Oncolytic Recombinant Vesicular Stomatitis Virus (VSV) Is Nonpathogenic and Nontransmissible in Pigs, a Natural Host of VSV

Lauro Velazquez-Salinas, Shruthi Naik, Steven J. Pauszek, Kah Whye Peng, Stephen J. Russell, Luis L. Rodriguez

Research output: Contribution to journalArticlepeer-review

18 Scopus citations


Vesicular stomatitis virus (VSV) is a negative-stranded RNA virus that naturally causes disease in livestock including horses, cattle and pigs. The two main identified VSV serotypes are New Jersey (VSNJV) and Indiana (VSIV). VSV is a rapidly replicating, potently immunogenic virus that has been engineered to develop novel oncolytic therapies for cancer treatment. Swine are a natural host for VSV and provide a relevant and well-established model, amenable to biological sampling to monitor virus shedding and neutralizing antibodies. Previous reports have documented the pathogenicity and transmissibility of wild-type isolates and recombinant strains of VSIV and VSNJV using the swine model. Oncolytic VSV engineered to express interferon-beta (IFNβ) and the sodium iodide symporter (NIS), VSV-IFNβ-NIS, has been shown to be a potent new therapeutic agent inducing rapid and durable tumor remission following systemic therapy in preclinical mouse models. VSV-IFNβ-NIS is currently undergoing clinical evaluation for the treatment of advanced cancer in human and canine patients. To support clinical studies and comprehensively assess the risk of transmission to susceptible species, we tested the pathogenicity and transmissibility of oncolytic VSV-IFNβ-NIS using the swine model. Following previously established protocols to evaluate VSV pathogenicity, intradermal inoculation with 107 TCID50 VSV-IFNβ-NIS caused no observable symptoms in pigs. There was no detectable shedding of infectious virus in VSV-IFNβ-NIS in biological excreta of inoculated pigs or exposed naive pigs kept in direct contact throughout the experiment. VSV-IFNβ-NIS inoculated pigs became seropositive for VSV antibodies, while contact pigs displayed no symptoms of VSV infection, and importantly did not seroconvert. These data indicate that oncolytic VSV is both nonpathogenic and not transmissible in pigs, a natural host. These findings support further clinical development of oncolytic VSV-IFNβ-NIS as a safe therapeutic for human and canine cancer.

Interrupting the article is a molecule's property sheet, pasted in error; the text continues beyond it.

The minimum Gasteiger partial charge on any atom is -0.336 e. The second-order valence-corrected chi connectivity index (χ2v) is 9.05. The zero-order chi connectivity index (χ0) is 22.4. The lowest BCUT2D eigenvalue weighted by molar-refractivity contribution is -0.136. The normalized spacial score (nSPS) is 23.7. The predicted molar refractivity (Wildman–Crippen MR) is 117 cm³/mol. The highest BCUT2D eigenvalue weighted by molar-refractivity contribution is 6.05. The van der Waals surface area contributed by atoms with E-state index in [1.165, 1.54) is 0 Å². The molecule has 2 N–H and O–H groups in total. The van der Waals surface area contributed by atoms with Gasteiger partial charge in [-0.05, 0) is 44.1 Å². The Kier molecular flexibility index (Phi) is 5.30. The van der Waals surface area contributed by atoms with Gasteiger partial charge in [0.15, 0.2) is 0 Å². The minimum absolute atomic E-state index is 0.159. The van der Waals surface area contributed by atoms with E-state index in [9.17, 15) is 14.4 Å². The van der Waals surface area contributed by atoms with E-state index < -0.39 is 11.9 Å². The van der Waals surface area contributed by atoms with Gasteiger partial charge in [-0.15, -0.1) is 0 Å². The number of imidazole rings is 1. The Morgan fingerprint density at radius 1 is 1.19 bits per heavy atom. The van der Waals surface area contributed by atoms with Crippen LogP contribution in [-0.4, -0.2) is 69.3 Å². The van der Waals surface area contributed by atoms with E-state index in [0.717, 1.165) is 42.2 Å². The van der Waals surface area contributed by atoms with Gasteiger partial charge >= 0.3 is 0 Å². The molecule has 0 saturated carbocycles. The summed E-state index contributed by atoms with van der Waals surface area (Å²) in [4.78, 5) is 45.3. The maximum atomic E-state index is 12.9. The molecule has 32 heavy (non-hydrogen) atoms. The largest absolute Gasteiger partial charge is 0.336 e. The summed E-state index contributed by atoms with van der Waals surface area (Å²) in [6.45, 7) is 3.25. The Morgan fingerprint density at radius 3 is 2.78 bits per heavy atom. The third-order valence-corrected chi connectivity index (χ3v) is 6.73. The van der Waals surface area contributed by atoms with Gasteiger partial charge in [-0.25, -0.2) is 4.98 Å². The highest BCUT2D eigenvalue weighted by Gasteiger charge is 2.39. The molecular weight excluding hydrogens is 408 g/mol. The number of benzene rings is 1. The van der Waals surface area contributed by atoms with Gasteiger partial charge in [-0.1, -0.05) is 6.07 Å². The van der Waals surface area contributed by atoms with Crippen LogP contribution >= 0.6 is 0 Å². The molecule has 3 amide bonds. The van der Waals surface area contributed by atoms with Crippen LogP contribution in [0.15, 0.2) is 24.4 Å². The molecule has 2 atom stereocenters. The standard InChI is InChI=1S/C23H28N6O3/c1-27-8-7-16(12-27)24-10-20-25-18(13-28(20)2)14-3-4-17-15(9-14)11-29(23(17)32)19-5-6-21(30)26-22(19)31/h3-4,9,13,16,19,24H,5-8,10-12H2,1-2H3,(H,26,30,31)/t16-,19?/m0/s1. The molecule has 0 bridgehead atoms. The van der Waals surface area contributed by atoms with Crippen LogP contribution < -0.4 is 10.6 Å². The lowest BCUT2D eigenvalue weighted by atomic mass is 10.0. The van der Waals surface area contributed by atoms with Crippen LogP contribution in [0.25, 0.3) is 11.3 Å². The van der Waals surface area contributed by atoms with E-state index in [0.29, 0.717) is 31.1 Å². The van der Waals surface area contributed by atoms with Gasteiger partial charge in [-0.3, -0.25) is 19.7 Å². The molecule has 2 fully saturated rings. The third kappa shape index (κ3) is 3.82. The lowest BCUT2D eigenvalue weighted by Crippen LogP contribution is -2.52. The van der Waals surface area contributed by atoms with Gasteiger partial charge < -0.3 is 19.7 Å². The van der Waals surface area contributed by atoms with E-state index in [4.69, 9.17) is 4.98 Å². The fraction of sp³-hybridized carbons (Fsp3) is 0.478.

Original languageEnglish (US)
Pages (from-to)108-115
Number of pages8
JournalHuman Gene Therapy Clinical Development
Issue number2
StatePublished - Jun 2017


  • Oncolytic virus
  • biosafety
  • pig model
  • vesicular stomatitis virus

ASJC Scopus subject areas

  • Genetics(clinical)


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